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Science of Baking
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The main role fat plays in baking is to coat and weaken gluten bonds which results in a more tender baked good. They help to retain air pockets and carbon dioxide that will be released during baking.

Fats come in the form of solids and liquids and are sometimes referred to as tenderizers.


Solid Fats

Sometimes referred to as plastic fat, solid fat examples are: butter, tallow, lard, and shortening. They remain solid at room temperature and can be melted by warming or heating. In baked goods, solid fats are often whipped or creamed which creates air bubbles within the fat resulting in a light texture. Solid fats can also be used as a separator in many recipes (biscuits and croissants) to create delightfully flaky layers.

Let’s take a look at the different kinds of solid fats in detail.


Butter

Butter is used in baking for its superior flavor over other fats. It can add tenderness, structure, flakiness, and a rich, delicious flavor to baked goods. It contains good saturated fats, trace minerals, healthy fatty acids, and provides Vitamin A, D, E, and K.

Butter can be used in baking in its solid (cold) form, at room temperature (softened), melted, or browned. If a recipe doesn’t specify a state, and just lists ‘butter’ in the ingredient list, it is most often referring to room temperature butter.

There are a wide assortment of butters available and with so many varieties on the grocery store shelves, one could be confused as to which one is best for baking. Let’s find out about the varieties.

Sweet Cream, Sweet, & Unsalted Butter – These three different labels of butter are very common and guess what? They are all the same! In the US, this type of butter contains about 80% butterfat, 20% water, and no salt. In Europe, butter has a slightly higher fat content of about 85%.

Sweet cream, sweet, and unsalted butter are the most common and inexpensive choices for baking and are preferred for most baked goods. You will find them used in most recipes calling for butter. They are a safe bet if you are unsure of what to use or when a recipe does not specify.

Salted Butter – On the grocery store shelf, sitting right next to the sweet cream or unsalted butter you will usually find salted butter for the same price. It can also be found labeled as salted sweet cream butter and in appearance looks the same as unsalted. Salt is added to this kind of butter as a preservative to keep it fresher longer. With salt added the sodium content is inevitably higher in salted butter.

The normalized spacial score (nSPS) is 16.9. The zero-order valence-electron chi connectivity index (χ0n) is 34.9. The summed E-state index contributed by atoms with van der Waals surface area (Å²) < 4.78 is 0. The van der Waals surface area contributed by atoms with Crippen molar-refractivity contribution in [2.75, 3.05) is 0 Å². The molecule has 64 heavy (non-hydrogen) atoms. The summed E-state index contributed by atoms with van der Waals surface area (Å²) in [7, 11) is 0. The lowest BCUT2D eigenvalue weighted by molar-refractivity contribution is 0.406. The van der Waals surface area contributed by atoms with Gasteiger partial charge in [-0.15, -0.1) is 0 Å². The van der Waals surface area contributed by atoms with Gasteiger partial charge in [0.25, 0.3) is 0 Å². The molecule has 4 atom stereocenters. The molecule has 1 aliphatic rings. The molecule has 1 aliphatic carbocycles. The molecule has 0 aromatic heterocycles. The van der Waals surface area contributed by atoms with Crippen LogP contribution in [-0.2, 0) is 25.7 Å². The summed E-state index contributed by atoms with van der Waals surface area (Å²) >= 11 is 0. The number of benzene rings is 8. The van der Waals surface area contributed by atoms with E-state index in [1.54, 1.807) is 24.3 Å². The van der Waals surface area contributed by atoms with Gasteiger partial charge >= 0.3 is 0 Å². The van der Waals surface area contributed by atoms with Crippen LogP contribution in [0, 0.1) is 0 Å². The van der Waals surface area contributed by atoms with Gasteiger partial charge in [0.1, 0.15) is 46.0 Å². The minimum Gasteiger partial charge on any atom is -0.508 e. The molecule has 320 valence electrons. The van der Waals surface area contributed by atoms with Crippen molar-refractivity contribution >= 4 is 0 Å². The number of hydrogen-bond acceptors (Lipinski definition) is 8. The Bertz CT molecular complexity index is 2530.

Sweet cream and salted butter can be used interchangeably in baking, however, if using salted butter, you will want to omit any salt the recipe calls for, or significantly reduce the amount.

Cultured Butter or European Butter – This type of butter is simply heavy cream that has been allowed to sour slightly before being churned. It can also be made by adding a starter (or live beneficial bacteria) before churning. Why is this done? Cultured dairy contains lactic acid-producing bacteria that aids in digestion by breaking down casein and lactose (proteins and sugars). And since every human is lactose intolerant to a certain degree, this is a great choice.

Cultured butter is a more expensive option and has more of a sour (cheesy) flavor than sweet cream or salted butter. It’s delicious!

Clarified Butter – Also referred to as drawn butter, clarified butter is unsalted butter that has been cooked and strained to remove water content and milk solids. It is almost 100% butterfat. By removing the water content, clarified butter will last longer than regular butter (several months) in the refrigerator. It’s used mostly in cooking because of its high smoking point.

Clarified butter can be used in cake, cupcakes, and quick bread recipes, however, since it is more liquid at room temperature than butter it wouldn’t be a great option for pie crusts, biscuits, scones, or any baked good that requires a solid fat.

Ghee – Ghee is pure butterfat. It is simply clarified butter that is cooked longer to remove all solids leaving 100% butterfat. Like clarified butter, ghee is most commonly used in cooking. The same rule applies to baking with ghee as baking with clarified butter.